Page:English Caricaturists and Graphic Humourists of the nineteenth century.djvu/514

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an easterly direction. In front of the picture one sees far down below the blue waters of the Bristol Channel, while behind the picturesque little church nestles among the trees. In the churchyard an old man is mowing down the long grass amid the graves, while two or three little children scatter flowers on one of them. This picture was unfinished at the time of his death. A strange coincidence that he should have chosen such a scene for his last picture, when, as far as man can judge, he had no sort of reason for thinking that death was so near; stranger still, that on his return home he chose for the sketch a black frame, as if to clothe it in the garb of mourning for its maker. There it remains on his easel, unfinished still, as if to tell of one cut off so suddenly, not indeed in the summer of life, but in a mellow autumn, which seemed to give promise of many years of good work still to be done. But the time had come when the little sprites who peopled his dreams of earth, were to be exchanged for the angel forms who were to welcome the faithful servant to his reward in heaven. On the 10th of December, as he was preparing to return from the Athenæum club, Mr. Doyle was struck down by apoplexy. An ambulance was procured, and he was carried home. He never regained the power of speech, and it is doubtful whether he was ever again conscious, though the priest who anointed him for his journey from thence to heaven thought that he detected some traces of a joyful acquiescence in the rite. The next morning, in the home where the last years had been spent in quiet peaceful pursuit of the art he passionately loved, his simple, innocent, loyal soul passed away from earth to heaven."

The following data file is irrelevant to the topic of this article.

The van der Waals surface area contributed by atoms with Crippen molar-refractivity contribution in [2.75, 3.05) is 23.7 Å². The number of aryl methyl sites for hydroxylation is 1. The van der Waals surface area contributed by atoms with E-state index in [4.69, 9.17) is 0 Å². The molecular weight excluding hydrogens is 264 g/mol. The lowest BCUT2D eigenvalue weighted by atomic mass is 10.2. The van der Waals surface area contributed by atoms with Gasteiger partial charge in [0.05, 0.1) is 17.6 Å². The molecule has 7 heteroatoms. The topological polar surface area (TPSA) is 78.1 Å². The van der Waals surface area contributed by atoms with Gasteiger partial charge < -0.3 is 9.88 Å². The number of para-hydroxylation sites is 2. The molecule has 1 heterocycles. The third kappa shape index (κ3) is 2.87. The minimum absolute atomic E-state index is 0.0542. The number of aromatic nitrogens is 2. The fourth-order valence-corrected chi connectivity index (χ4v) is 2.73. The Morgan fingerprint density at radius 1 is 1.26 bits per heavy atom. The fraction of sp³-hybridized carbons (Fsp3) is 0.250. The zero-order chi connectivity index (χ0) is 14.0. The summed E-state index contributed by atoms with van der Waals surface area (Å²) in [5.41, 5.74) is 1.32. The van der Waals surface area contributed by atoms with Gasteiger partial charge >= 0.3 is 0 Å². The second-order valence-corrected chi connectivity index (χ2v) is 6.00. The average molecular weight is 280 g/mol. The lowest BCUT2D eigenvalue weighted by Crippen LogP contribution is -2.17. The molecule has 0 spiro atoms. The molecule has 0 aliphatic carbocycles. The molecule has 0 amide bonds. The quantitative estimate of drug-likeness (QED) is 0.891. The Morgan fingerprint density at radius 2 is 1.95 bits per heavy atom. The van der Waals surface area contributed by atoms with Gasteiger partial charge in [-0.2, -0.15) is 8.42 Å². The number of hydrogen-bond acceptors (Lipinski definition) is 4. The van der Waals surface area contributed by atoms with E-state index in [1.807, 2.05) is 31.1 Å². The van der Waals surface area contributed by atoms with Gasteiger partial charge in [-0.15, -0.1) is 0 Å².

It will be admitted that Mr. Tenniel joined the ranks of the graphic satirists at the commencement of troublous times. The nations of Europe, with the exception of England, whose slumbers still remained unbroken, were all more or less awake. Prussia, insufficiently avenged (as she herself considered) at Waterloo for the unendurable humiliations which Napoleon had heaped upon her